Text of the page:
- Supporting Documentation that shows that the petitioner is a U.S. citizen or lawful permanent resident, and a qualifying relationship between the petitioner and the beneficiary (the intending immigrant) exists;
- Form G-325A (Biographic Information Form) and t wo c olor p hotographs for both spouses, if the qualifying relationship is marital under either the immediate relative or second family preference category,
- The INS filing fee of $355 .00 ; and
- Form G-28 (Notice of Appearance for the Attorney or Representative) if represented by counsel.
The I-130 package is filed with the USCIS National Benefits Center. The processing time for the I-130 will depend on which family based category the beneficiary falls into. If they are immediate relatives the processing time is currently 3-6 months. For the preference categories the processing times are 2 plus years depending on which preference category is involved.
Family based immigration has many benefits for U.S. citizens or permanent residents that want to be reunited with family, be it a spouse and children, a newly adopted child, or brothers and sisters. The closeness of the relationship will determine if the foreign national can be sponsored under the family based categories, and if they can how long it will take for them to get the immigrant visa.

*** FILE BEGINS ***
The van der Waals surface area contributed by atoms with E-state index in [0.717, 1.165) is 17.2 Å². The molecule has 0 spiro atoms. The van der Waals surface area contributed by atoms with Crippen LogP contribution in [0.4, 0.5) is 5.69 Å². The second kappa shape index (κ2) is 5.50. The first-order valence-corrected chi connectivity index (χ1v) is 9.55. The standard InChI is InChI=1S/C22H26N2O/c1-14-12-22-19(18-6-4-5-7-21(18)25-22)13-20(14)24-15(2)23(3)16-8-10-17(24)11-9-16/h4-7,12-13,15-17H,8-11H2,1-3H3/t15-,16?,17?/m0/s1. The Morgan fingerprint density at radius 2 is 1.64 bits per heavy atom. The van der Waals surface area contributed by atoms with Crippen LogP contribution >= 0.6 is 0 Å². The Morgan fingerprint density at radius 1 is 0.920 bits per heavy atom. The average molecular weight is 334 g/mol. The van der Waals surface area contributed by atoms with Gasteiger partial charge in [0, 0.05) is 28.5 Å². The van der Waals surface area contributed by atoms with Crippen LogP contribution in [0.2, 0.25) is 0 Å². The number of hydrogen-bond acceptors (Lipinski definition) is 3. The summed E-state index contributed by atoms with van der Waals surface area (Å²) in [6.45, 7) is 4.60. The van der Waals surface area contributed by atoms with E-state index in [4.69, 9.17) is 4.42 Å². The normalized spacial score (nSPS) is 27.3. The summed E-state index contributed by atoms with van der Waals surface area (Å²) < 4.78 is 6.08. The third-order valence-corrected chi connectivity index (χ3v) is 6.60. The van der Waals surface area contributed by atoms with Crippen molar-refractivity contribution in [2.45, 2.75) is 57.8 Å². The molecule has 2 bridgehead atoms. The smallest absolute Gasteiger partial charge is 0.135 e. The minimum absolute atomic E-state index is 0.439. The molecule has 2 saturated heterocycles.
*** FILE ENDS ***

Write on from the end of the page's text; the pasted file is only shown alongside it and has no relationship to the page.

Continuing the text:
Now let’s go back to our dinner party and see who will be able to bring their relatives to the US, and how long it may take them.
Jose: Jose is here on an H-1B visa so he will not be able to sponsor any relatives for permanent residence. He cannot bring his little sister to the U.S. to help care for his children.
Benjamin: Benjamin is a permanent resident so he is not able to sponsor his fiancé until they get married. Once they marry she will be the spouse of a permanent resident and will fall into the second preference category. According to the State Department Visa Bulletin it will take approximately 1 ½ years. Once Benjamin becomes a naturalized citizen his fiancé/wife would become an immediate relative and would not have to wait for a visa number.
Puna: Pun a is still a permanent resident so cannot sponsor either his mother or his sister. However, once he is naturalized (remember he just filed his naturalization application) his mother will be an immediate relative (no wait) and his sister will be in the fourth preference category. Based on this month’s visa bulletin Puna ’s sister will have about a nine year wait.
Albert: Albert’s situation is similar to Benjamin’s, except that Albert is already married. He can file a Form I-130 for his wife right now. Like Benjamin, once the petition is filed Albert is looking at about 1 ½ years before his wife can join him.
Kenji: Kenji is a naturalized US citizen so his parents are immediate relatives and can come to the US relatively quickly, taking only the normal processing time. However, there is no category that his cousins would fit into so he is not able to sponsor them.
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The information in this article is not intended to be legal advice. If you have questions specific to your case, we suggest that you consult with the experienced immigration attorneys at http://consultattorney.visapro.com